Mediation is not therapy. Therapy, or more specifically, psychotherapy, is a treatment of someone’s mental or emotional issues by talking with a professional. Through talking, the client learns about her own feelings, moods, thoughts, and behaviors. This can be insightful and lead to behavior modification a better sense of well-being.

Family Mediation also involves a lot of talking. When couples come to see one of our mediators at Divorce Mediation Advisors LLC, there is a lot of talking – the mediator talks and listens to both parties and both parties talk to each other and listen to each other. Often times, the clients quarrel or argue with each other. I consider this back and forth part of the process and believe that allowing each client to express their thoughts and feelings is integral to the mediation process. Being able to express “their side of the story” helps the clients to find the strength and willingness to compromise and ultimately reach an agreement.

But the goal of mediation is a focused one. The goal of the divorce mediation is to work out a legal agreement between the parties. So while a mediation session may have some commonalities with a joint therapy session, the goal of mediation is clear – to get the parties to agree on fair and balanced terms for their divorce or family issue.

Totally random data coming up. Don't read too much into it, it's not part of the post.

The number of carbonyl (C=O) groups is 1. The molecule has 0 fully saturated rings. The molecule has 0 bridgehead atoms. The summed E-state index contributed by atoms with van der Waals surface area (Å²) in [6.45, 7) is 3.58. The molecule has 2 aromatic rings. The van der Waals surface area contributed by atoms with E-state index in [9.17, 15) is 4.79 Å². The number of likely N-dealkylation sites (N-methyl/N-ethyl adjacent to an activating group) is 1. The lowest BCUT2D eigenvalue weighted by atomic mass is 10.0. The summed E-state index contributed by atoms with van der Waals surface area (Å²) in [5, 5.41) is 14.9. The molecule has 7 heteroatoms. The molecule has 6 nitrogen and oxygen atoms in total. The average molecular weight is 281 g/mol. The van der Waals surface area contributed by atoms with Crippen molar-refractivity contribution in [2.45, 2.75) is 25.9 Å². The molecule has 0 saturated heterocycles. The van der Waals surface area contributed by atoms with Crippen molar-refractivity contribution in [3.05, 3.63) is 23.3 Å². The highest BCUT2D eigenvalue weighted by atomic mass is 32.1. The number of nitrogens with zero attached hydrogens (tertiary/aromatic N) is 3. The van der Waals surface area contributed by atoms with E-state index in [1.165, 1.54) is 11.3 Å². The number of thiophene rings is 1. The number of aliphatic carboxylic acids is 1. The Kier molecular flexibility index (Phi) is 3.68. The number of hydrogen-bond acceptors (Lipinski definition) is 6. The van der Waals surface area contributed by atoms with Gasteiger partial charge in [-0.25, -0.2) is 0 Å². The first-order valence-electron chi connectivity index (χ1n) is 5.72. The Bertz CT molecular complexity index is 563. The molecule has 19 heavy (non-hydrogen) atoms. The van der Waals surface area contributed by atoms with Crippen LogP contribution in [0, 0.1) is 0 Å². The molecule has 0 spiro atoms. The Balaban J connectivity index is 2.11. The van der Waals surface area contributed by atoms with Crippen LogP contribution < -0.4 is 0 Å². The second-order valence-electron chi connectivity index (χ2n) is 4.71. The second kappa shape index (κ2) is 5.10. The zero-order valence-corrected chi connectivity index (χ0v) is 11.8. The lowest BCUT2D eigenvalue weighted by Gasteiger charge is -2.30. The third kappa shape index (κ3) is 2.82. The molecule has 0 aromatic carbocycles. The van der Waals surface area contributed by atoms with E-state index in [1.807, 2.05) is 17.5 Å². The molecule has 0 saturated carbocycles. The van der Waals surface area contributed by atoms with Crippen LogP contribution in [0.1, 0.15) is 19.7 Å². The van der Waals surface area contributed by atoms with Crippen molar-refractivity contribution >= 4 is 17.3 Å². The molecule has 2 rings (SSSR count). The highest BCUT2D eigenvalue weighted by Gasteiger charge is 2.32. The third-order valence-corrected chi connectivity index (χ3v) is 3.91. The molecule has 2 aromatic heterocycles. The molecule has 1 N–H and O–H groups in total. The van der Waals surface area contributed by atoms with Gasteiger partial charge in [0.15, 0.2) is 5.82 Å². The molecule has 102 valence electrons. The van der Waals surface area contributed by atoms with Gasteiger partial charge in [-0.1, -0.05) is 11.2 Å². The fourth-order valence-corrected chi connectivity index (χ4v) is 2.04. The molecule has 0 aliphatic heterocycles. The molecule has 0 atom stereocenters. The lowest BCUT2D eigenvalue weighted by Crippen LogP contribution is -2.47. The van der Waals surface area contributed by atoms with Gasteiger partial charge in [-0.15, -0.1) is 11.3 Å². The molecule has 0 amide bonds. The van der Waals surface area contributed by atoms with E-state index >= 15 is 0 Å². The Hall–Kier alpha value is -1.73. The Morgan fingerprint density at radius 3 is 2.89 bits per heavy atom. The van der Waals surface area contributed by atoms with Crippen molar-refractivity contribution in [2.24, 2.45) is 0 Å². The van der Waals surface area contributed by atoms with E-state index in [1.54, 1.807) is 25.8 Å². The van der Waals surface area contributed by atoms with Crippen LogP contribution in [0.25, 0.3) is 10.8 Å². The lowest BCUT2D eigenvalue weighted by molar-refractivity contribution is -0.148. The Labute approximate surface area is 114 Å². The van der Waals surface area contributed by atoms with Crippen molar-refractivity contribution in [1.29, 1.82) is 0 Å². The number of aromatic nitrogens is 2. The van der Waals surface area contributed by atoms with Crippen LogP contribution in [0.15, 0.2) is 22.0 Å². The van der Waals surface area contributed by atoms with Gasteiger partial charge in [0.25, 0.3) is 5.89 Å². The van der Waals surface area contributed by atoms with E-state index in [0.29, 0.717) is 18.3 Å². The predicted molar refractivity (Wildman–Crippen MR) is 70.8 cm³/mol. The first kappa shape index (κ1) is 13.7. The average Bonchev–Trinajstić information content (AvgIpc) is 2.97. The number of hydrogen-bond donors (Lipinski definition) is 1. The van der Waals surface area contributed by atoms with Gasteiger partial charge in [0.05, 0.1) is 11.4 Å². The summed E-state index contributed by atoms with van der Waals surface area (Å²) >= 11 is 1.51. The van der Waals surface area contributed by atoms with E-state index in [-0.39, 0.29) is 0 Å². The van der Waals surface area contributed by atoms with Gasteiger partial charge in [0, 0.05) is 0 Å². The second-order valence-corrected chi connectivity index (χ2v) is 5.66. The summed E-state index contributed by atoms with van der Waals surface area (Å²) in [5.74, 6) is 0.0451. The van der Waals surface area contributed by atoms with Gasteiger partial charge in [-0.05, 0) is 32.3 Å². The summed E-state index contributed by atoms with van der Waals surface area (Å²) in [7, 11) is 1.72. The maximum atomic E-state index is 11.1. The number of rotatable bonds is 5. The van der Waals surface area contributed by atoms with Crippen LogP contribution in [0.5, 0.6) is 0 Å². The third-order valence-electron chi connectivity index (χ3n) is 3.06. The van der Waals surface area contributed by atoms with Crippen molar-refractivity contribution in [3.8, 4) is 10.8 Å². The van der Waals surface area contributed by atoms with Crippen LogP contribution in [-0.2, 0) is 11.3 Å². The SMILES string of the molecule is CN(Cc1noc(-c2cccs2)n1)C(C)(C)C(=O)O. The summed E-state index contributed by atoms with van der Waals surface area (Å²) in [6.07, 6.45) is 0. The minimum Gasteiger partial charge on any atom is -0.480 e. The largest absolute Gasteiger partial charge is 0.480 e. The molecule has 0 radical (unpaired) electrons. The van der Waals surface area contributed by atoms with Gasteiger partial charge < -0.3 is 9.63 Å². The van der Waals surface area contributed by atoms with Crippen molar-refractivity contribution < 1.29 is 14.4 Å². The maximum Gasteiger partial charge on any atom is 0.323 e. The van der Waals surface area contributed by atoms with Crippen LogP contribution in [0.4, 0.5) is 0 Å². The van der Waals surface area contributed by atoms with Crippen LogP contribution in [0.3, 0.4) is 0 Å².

However, besides reaching a legal agreement, mediation can also have some of the positive side effects that therapy has on clients. The person can gain insights into there own feelings and behaviors, the client can feel better about themselves after sharing their feelings with the mediator and their partner, and often times clients end up changing their behavior in a positive manner. Although mediation should not be considered psychotherapy, this mediator believes that mediation does have some therapeutic characteristics and affects on the participants. This can be a positive not only for the clients but also for their children.